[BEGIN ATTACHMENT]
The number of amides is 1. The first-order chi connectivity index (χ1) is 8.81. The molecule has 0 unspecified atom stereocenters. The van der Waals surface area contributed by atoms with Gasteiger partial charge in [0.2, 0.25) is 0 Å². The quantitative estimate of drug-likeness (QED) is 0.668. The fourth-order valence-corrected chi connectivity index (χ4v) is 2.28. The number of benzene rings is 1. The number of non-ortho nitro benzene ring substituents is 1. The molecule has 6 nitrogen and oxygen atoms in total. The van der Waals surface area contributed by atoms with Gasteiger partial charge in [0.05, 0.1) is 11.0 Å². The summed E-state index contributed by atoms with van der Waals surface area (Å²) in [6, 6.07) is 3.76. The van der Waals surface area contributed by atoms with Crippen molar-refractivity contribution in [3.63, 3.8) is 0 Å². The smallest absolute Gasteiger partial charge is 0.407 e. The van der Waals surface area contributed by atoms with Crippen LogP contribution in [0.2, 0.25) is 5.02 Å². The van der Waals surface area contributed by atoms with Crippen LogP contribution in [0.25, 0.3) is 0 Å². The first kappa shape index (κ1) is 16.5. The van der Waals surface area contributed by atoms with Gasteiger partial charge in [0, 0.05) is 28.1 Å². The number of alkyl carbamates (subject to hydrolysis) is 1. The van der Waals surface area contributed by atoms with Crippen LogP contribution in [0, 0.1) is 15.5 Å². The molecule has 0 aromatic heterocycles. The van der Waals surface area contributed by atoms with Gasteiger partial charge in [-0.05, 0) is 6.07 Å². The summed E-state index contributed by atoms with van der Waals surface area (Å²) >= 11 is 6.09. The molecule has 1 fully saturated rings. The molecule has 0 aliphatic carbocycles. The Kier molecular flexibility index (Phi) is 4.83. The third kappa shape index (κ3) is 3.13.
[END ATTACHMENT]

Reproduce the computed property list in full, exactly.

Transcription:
The number of amides is 1. The first-order chi connectivity index (χ1) is 8.81. The molecule has 0 unspecified atom stereocenters. The van der Waals surface area contributed by atoms with Gasteiger partial charge in [0.2, 0.25) is 0 Å². The quantitative estimate of drug-likeness (QED) is 0.668. The fourth-order valence-corrected chi connectivity index (χ4v) is 2.28. The number of benzene rings is 1. The number of non-ortho nitro benzene ring substituents is 1. The molecule has 6 nitrogen and oxygen atoms in total. The van der Waals surface area contributed by atoms with Gasteiger partial charge in [0.05, 0.1) is 11.0 Å². The summed E-state index contributed by atoms with van der Waals surface area (Å²) in [6, 6.07) is 3.76. The van der Waals surface area contributed by atoms with Crippen molar-refractivity contribution in [3.63, 3.8) is 0 Å². The smallest absolute Gasteiger partial charge is 0.407 e. The van der Waals surface area contributed by atoms with Crippen LogP contribution in [0.2, 0.25) is 5.02 Å². The van der Waals surface area contributed by atoms with Crippen LogP contribution in [0.25, 0.3) is 0 Å². The first kappa shape index (κ1) is 16.5. The van der Waals surface area contributed by atoms with Gasteiger partial charge in [0, 0.05) is 28.1 Å². The number of alkyl carbamates (subject to hydrolysis) is 1. The van der Waals surface area contributed by atoms with Crippen LogP contribution in [0, 0.1) is 15.5 Å². The molecule has 0 aromatic heterocycles. The van der Waals surface area contributed by atoms with Gasteiger partial charge in [-0.05, 0) is 6.07 Å². The summed E-state index contributed by atoms with van der Waals surface area (Å²) >= 11 is 6.09. The molecule has 1 fully saturated rings. The molecule has 0 aliphatic carbocycles. The Kier molecular flexibility index (Phi) is 4.83. The third kappa shape index (κ3) is 3.13.